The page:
Dear Wayne Rooney

This was a tweet I wrote to Wayne Rooney yesterday:

@WayneRooney Wayne, judging by the number of tweets you get, you probably won’t read this, but I felt I needed to write it anyway.

I agree with you that The Independent are talking ‘absolute rubbish’ when they say you could be transferred this month, but there are a number of interesting things they also say, all of which are true. Starting from the beginning of your United career, a bad attitude has been plain for everyone to see. Clapping the ref in Champions League to get your first red card was the first sign that you needed to work on your attitude, but as you were still only a teenager, I and all Man Utd and England fans can forgive (and already have forgiven) you for that.

In 2006, your red card in the World Cup was another sign of a poor attitude, but admittedly Ronaldo had done quite a lot to get you sent off with the infamous wink. Six weeks later, you got yourself sent off against Porto for an elbow that wasn’t particularly malicious and I can see there wasn’t any intent. Then 4 years went by without so much a hint of the attitude that you had shown earlier in your career until August 2010, when newspapers started to leak reports and allegations of marital infidelity. In my opinion, your private life really isn’t relevant to any of this and so I won’t say any more about that.

One month later, however, you showed the biggest sign of disrespect and attitude that a player ever has (from my point of view). The worst thing about the whole situation (by far) was your criticism of the rest of the United squad. You say that David Gill “did not give [you] any of the assurances [you] were seeking about the future squad,” clearly implying that the current squad was not good enough. Now this is outrageous. The lack of respect you showed I find quite unbelievable and I have no idea how you were accepted back into that dressing room afterwards. You might as well have stood up in training, called everyone ever and said ‘You’re all a pile of wan*.” How on earth can a player who so many people look up to act in such a way? This was not anything like your red cards, because 1) you weren’t in the heat of the match and 2) you weren’t a teenager, you were a grown man, 24 years of age, and a respected member of the United and England dressing rooms. Respect is a key word in football, and you lost a hell of a lot of it for this. Why not simply say “I want to leave Manchester United because I want to try my luck abroad,” or “because my relationship with the manager has become unreconcilable.” This would have been fair enough, but no, you decided to blame it on “assurances about the continued ability of the club to attract the top players in the world.” Then you suddenly changed your mind and acted as if everything was OK again, no doubt helped by your new £250k a week contract I presume. As reported by The Independent, you also ‘flirted with the idea of joining United’s noisy neighbours’ City during your contract dispute. Seriously? Are you having a laugh? If this is true, there’s no doubt that money was the overriding factor, as it was with Tevez and few other footballers.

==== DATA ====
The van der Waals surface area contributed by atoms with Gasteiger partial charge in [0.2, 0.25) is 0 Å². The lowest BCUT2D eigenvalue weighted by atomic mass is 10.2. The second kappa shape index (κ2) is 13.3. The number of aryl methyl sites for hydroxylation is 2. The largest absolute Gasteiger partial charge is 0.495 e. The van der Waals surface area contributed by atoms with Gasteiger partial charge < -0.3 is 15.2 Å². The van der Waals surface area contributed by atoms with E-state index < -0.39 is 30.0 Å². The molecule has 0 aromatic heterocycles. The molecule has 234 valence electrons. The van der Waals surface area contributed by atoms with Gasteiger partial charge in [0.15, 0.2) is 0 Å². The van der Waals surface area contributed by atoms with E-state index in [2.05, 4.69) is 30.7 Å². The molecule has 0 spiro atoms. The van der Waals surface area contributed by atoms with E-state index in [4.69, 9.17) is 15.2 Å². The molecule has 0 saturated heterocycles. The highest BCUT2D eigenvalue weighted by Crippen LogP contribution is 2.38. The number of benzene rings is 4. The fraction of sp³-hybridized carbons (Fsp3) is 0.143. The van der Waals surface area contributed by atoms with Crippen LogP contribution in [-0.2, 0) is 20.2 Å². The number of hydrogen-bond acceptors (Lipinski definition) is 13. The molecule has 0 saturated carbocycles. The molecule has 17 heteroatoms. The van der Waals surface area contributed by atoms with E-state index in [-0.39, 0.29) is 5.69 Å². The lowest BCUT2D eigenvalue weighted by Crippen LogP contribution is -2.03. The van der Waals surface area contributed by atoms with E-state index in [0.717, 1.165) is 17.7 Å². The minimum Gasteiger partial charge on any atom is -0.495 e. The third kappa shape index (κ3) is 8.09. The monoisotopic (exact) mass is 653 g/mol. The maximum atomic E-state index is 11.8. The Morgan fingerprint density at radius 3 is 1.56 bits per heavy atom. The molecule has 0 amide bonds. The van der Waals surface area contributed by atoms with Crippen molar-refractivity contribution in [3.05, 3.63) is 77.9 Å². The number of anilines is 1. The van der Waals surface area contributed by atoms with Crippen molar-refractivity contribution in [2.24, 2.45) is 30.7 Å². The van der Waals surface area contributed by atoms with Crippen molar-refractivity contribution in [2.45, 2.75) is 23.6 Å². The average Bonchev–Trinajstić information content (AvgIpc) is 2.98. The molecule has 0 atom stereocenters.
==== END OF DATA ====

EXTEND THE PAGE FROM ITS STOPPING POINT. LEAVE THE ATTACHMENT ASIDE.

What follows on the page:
I know you get a lot of abuse, but what was the point in swearing at the camera against West Ham? You were winning 4-2 (coming back from 2-0 down) so why wasn’t happiness your overriding emotion? Not that you should try and change your emotions (you can’t) in any way, but swearing at the camera was utterly pointless.

And onto December 2011. Now I don’t really care what you were doing on the night of Boxing day, and you say that you were just out for dinner, but then you turn up the next day “in no fit state to train.” You are, without doubt, now one of the senior players of the Manchester United dressing room, so what on earth will they think when you turn up unfit to train and reportedly boast about your night out with Jonny Evans and Darren Gibson? You wouldn’t see anyone else in the modern game do it, not even Mario Balotelli. Scholesy? Rio? Giggsy? Absolutely not. How about those players that you were clapping in your own living room from Barcelona? No way, not in a million years. Your determination and motivation to do well for club and country should be far greater than what it is, and everyone can see that you always give your all on the pitch (except the Newcastle game which I’ll come onto) so why not do that on the training ground, every single day?

Now, the Newcastle game. James Lawton in The Independent this morning criticises only your performance, which I completely disagree with. Anyone can have a bad day, not everyone can perform every single match. But it was your effort (or lack thereof) that shined through. Even Berbatov made you look lazy, and that is saying something. Now I don’t have the stats which show how far you ran, but I’m guessing it was way, way down on the average. As Lawton puts it – “One requirement of his (Ferguson’s) players has always been to show that they are not only good but that THEY CARE (my capitals). The suspicion still has to be that Wayne Rooney may have flouted this demand once too often.” You clearly fulfil the first requirement (that you are good), because you’re United’s best player and England’s best player, there’s no doubt about that, but do you really care? Your attitude seems to suggest to don’t give a toss.

At 26, you’re now a role model for millions of people across not just Britain, but the world, and your fellow players obviously look up to you as well, so you need to look at yourself in the mirror and wonder whether you actually care, because you can be a whole lot more committed to United, trust me on that. You have the talent to match almost anyone else in the world, but it’s the mental side that’s lacking.

Want to be like Messi? Then get a grip, Wayne.


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